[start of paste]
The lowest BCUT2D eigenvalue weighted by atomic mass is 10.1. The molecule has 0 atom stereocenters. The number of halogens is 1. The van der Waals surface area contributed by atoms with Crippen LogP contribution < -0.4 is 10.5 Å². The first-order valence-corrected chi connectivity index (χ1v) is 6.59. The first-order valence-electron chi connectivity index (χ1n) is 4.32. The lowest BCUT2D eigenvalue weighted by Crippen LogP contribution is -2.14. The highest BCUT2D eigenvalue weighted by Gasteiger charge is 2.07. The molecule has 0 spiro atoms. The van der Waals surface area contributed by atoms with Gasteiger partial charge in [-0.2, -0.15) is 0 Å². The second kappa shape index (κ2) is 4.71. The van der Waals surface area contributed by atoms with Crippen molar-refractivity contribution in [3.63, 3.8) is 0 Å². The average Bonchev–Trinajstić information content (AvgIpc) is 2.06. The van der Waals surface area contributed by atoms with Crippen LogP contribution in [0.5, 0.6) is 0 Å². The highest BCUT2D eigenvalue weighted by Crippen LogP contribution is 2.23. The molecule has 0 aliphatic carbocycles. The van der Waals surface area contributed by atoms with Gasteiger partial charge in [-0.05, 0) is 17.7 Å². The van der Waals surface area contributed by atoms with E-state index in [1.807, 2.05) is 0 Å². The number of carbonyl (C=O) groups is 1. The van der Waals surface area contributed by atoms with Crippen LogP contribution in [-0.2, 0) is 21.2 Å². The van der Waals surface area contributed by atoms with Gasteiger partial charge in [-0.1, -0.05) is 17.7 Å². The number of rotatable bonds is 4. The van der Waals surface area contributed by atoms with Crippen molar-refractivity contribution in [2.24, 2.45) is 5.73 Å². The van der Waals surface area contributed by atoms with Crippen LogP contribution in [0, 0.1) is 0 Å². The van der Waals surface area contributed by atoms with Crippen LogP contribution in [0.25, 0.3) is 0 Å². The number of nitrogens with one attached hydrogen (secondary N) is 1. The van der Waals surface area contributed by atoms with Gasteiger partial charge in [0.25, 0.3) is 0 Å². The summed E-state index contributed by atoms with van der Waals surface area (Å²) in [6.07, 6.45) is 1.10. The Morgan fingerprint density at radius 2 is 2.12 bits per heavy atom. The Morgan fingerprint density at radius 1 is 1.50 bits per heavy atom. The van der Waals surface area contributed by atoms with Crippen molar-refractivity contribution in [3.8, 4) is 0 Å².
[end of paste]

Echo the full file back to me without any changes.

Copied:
The lowest BCUT2D eigenvalue weighted by atomic mass is 10.1. The molecule has 0 atom stereocenters. The number of halogens is 1. The van der Waals surface area contributed by atoms with Crippen LogP contribution < -0.4 is 10.5 Å². The first-order valence-corrected chi connectivity index (χ1v) is 6.59. The first-order valence-electron chi connectivity index (χ1n) is 4.32. The lowest BCUT2D eigenvalue weighted by Crippen LogP contribution is -2.14. The highest BCUT2D eigenvalue weighted by Gasteiger charge is 2.07. The molecule has 0 spiro atoms. The van der Waals surface area contributed by atoms with Gasteiger partial charge in [-0.2, -0.15) is 0 Å². The second kappa shape index (κ2) is 4.71. The van der Waals surface area contributed by atoms with Crippen molar-refractivity contribution in [3.63, 3.8) is 0 Å². The average Bonchev–Trinajstić information content (AvgIpc) is 2.06. The van der Waals surface area contributed by atoms with Crippen LogP contribution in [0.5, 0.6) is 0 Å². The highest BCUT2D eigenvalue weighted by Crippen LogP contribution is 2.23. The molecule has 0 aliphatic carbocycles. The van der Waals surface area contributed by atoms with Gasteiger partial charge in [-0.05, 0) is 17.7 Å². The van der Waals surface area contributed by atoms with E-state index in [1.807, 2.05) is 0 Å². The number of carbonyl (C=O) groups is 1. The van der Waals surface area contributed by atoms with Crippen LogP contribution in [-0.2, 0) is 21.2 Å². The van der Waals surface area contributed by atoms with Gasteiger partial charge in [-0.1, -0.05) is 17.7 Å². The number of rotatable bonds is 4. The van der Waals surface area contributed by atoms with Crippen molar-refractivity contribution in [2.24, 2.45) is 5.73 Å². The van der Waals surface area contributed by atoms with Crippen LogP contribution in [0, 0.1) is 0 Å². The van der Waals surface area contributed by atoms with Crippen LogP contribution in [0.25, 0.3) is 0 Å². The number of nitrogens with one attached hydrogen (secondary N) is 1. The van der Waals surface area contributed by atoms with Gasteiger partial charge in [0.25, 0.3) is 0 Å². The summed E-state index contributed by atoms with van der Waals surface area (Å²) in [6.07, 6.45) is 1.10. The Morgan fingerprint density at radius 2 is 2.12 bits per heavy atom. The Morgan fingerprint density at radius 1 is 1.50 bits per heavy atom. The van der Waals surface area contributed by atoms with Crippen molar-refractivity contribution in [3.8, 4) is 0 Å².